I don’t imagine you see much reason to celebrate the current level of oil prices around the world. I don’t hear you cheering delightedly every time you fill up the car, or every time you have to pay your electricity bill.
If you were living in Iraq, on the other hand, where, let’s face it, they still don’t have much to celebrate, high oil prices should be excellent news. You’d be sitting on the world’s third largest oil reserves, pumping it out as fast as you can, with billions of dollars rolling in to the government coffers.
So: lots of cash available to rebuild the country’s decaying infrastructure. Develop a functioning electricity grid again; get clean water gushing out of taps in Baghdad and Basra; repair roads and bridges. Except … it’s not happening. Or where it is happening, it’s by no means enough, and more often than not, it’s being paid for by American tax-payers, not Iraqi oil revenues.
Here’s what the US Government Accountability Office reported this week: “From 2005 through 2007, the Iraqi government generated an estimated $96 billion in cumulative revenues, of which crude oil export sales accounted for about $90.2 billion, or 94 percent … Projected 2008 oil revenues could be more than twice the average annual amount Iraq generated from 2005 through 2007 …
“From 2005 through 2007, the Iraqi government spent an estimated $67 billion on operating and investment activities. Ninety percent was spent on operating expenses, such as salaries and goods and services, and the remaining 10 percent on investments, such as structures and vehicles. The Iraqi government spent only 1 percent of total expenditures to maintain Iraq- and U.S.-funded investments such as buildings, water and electricity installations, and weapons.”
Meanwhile, according to the GAO, the U.S. has appropriated $48 billion for Iraqi reconstruction and stabilisation projects since 2003, with about 70 per cent of those funds having been spent.
Now, you could argue, I suppose, that since it was the US that led the invasion of Iraq in 2003, it’s only fair that the US should pay to rebuild it. (Remember US secretary of state Colin Powell’s Pottery Barn rule? “If you break it, you fix it.”)
But that’s not how it looks to the two senior US senators – Democrat Carl Levin and Republican John Warner – who asked for the GAO report. This is what they said: “The Iraqi government now has tens of billions of dollars at its disposal to fund large-scale reconstruction projects. It is inexcusable for U.S. taxpayers to continue to foot the bill for projects the Iraqis are fully capable of funding themselves. We should not be paying for Iraqi projects, while Iraqi oil revenues continue to pile up in the bank."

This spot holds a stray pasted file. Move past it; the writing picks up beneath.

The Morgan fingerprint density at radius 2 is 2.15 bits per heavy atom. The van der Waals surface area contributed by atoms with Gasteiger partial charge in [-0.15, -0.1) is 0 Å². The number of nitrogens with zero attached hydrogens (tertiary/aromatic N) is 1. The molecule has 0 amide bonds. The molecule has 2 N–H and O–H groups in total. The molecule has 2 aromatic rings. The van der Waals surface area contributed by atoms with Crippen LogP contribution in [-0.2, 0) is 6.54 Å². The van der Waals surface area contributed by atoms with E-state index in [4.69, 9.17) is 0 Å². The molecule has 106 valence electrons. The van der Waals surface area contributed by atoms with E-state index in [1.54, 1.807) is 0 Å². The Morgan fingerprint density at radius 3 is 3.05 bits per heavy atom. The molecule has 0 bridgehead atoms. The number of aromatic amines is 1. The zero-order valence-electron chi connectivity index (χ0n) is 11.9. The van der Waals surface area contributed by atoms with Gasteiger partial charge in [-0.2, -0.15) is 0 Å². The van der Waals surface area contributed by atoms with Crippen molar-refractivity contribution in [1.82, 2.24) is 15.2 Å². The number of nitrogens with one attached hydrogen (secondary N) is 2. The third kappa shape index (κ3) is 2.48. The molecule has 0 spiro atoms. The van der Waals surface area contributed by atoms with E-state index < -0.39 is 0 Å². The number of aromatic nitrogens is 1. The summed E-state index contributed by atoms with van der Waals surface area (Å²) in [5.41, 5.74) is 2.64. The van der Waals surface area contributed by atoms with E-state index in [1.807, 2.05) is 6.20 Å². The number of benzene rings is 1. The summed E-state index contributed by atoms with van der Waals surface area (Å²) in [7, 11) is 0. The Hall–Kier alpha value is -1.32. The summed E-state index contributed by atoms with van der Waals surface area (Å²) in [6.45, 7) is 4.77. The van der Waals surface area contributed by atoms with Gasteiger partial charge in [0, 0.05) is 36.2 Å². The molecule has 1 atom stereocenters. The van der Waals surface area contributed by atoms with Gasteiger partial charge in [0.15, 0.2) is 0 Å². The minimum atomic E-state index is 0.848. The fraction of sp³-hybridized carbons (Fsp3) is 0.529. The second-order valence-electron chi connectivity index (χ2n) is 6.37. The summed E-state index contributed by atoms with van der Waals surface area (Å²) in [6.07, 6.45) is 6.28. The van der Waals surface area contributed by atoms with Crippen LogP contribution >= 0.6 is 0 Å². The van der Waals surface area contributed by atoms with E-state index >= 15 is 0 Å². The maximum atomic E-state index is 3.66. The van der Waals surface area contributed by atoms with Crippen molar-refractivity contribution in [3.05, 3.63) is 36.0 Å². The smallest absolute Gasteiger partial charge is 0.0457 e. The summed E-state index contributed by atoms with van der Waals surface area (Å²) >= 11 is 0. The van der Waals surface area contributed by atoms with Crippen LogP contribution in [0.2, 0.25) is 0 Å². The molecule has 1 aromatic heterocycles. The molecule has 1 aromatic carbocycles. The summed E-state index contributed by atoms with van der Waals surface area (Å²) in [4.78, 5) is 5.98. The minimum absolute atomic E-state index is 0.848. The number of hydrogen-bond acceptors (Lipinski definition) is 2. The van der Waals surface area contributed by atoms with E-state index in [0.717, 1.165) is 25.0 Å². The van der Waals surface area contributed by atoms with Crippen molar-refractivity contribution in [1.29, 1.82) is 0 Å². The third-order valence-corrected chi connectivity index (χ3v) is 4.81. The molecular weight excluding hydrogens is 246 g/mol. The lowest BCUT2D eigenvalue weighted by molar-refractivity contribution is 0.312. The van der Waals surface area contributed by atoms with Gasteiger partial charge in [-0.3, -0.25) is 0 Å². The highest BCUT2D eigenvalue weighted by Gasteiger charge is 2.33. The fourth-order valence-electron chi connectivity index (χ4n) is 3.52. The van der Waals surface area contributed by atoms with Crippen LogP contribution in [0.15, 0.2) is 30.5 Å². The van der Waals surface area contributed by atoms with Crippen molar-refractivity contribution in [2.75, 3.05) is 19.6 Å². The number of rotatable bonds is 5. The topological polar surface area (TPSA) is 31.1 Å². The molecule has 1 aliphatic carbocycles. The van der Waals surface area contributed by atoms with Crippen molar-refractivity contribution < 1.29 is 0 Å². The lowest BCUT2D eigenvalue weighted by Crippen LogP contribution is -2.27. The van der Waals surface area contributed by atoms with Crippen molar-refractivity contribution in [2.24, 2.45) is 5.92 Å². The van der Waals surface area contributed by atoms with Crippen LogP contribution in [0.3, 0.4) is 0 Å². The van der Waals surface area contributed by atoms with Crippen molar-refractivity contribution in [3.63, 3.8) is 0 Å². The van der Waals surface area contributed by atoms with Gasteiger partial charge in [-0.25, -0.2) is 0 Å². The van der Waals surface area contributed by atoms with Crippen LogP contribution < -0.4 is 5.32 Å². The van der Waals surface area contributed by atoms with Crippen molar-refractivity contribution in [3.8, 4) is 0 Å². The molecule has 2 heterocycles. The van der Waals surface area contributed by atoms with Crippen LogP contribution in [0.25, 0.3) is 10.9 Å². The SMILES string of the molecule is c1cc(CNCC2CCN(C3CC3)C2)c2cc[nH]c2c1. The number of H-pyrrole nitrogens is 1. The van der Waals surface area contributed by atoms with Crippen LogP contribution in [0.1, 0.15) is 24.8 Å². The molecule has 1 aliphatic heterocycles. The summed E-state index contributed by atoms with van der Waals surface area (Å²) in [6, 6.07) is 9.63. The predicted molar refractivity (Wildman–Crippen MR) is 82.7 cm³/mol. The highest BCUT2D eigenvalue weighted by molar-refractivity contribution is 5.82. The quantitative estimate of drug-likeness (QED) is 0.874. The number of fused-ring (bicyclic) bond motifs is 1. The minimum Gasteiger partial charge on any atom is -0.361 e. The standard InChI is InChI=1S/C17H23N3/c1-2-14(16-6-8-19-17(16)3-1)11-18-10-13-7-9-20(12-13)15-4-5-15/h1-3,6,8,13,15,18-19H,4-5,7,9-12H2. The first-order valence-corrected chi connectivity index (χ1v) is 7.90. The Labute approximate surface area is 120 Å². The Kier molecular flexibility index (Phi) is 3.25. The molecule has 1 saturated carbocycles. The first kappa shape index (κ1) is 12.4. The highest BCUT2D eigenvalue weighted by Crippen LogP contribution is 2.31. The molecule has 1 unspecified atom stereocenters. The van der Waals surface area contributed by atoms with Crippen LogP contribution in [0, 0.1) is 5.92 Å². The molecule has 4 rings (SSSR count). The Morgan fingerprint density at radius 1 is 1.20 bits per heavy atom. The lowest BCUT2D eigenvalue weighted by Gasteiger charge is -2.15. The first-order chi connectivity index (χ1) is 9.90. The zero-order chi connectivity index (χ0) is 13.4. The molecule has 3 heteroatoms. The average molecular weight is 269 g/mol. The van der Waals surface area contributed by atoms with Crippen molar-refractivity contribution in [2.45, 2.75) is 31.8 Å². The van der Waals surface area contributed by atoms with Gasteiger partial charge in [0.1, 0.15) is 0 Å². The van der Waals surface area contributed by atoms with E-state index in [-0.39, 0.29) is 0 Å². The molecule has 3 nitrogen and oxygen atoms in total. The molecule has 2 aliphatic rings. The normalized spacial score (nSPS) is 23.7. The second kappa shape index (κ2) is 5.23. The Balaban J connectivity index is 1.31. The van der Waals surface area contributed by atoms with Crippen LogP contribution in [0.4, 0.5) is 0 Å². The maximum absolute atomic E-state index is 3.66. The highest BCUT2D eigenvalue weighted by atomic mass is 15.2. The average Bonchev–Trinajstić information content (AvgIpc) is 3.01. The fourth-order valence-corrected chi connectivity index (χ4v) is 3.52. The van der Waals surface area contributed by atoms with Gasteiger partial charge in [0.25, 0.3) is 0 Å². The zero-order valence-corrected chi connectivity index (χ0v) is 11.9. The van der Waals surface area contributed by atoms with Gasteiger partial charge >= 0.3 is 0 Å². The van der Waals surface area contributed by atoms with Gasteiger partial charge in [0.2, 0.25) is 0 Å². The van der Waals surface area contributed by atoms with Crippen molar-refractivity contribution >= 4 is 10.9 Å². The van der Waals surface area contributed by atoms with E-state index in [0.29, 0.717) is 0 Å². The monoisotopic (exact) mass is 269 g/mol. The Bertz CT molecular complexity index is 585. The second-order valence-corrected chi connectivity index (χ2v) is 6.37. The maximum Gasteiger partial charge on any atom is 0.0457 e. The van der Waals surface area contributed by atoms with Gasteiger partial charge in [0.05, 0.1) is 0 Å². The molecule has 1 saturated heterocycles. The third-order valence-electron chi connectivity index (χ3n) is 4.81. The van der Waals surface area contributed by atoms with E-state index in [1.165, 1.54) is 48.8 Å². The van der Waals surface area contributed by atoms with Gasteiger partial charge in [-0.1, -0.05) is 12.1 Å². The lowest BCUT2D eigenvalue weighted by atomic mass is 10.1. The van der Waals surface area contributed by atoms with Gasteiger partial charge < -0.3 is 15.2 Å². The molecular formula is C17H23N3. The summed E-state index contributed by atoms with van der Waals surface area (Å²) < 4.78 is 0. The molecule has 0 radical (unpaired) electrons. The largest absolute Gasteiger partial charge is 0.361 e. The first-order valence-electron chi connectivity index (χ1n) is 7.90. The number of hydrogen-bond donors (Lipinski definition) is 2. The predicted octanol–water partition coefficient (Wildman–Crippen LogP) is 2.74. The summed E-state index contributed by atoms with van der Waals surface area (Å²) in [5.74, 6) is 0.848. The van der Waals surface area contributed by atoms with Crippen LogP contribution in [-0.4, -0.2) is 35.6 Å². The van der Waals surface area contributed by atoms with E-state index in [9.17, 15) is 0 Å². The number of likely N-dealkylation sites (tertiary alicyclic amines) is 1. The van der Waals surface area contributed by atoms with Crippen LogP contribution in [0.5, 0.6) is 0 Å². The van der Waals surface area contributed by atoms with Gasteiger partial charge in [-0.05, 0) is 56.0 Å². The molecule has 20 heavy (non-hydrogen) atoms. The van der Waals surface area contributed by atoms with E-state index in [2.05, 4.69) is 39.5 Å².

I spoke to the man who wrote the GAO report, Joseph Christoff, on the programme on Wednesday. (It’s still available via Listen Again on the website.) And he accepted that Iraq does have problems spending huge sums of money on vast infrastructure projects – that it’s just as important to spend cash wisely as it is to spend it quickly.
Still, I somehow doubt that the US Congress is going to be voting again to authorise billions of dollars in reconstruction aid to Iraq … with a new administration and a new Congress in place next January, I’d hazard a guess that the Iraqis will soon be spending rather more of those oil revenues than they have been up till now.
Which may, or may not, make you feel just a bit better next time you fill up the tank.
By the way, as the eagle-eyed among you may have noticed, this is my 150th newsletter -- and I’ve just been looking at what I wrote in my 100th. This is what I said on 6 July last year about Gordon Brown, who had just taken over as PM:
“If I were Mr Brown, I’d be keeping a very close look at the property pages. Because if house prices start tumbling, he’s going to be in big trouble. Interest rates go up (and, of course, there’s nothing he can do about that any more, since he gave the Bank of England full independence over interest rate policy), property prices go down … result: tens of thousands of very unhappy voters. If their pockets start feeling emptier than they have been for the past decade, they’ll stop buying so many giant flat-screen TVs and cheap flight holidays. And before you know it, the economy will be stalling. And whom do you think they’ll blame?”
Four weeks later, on 9 August, the European Central Bank injected an unprecedented 94.8 billion euros into the money markets to stave off what we soon learned to call the “credit crunch”. And the rest is history …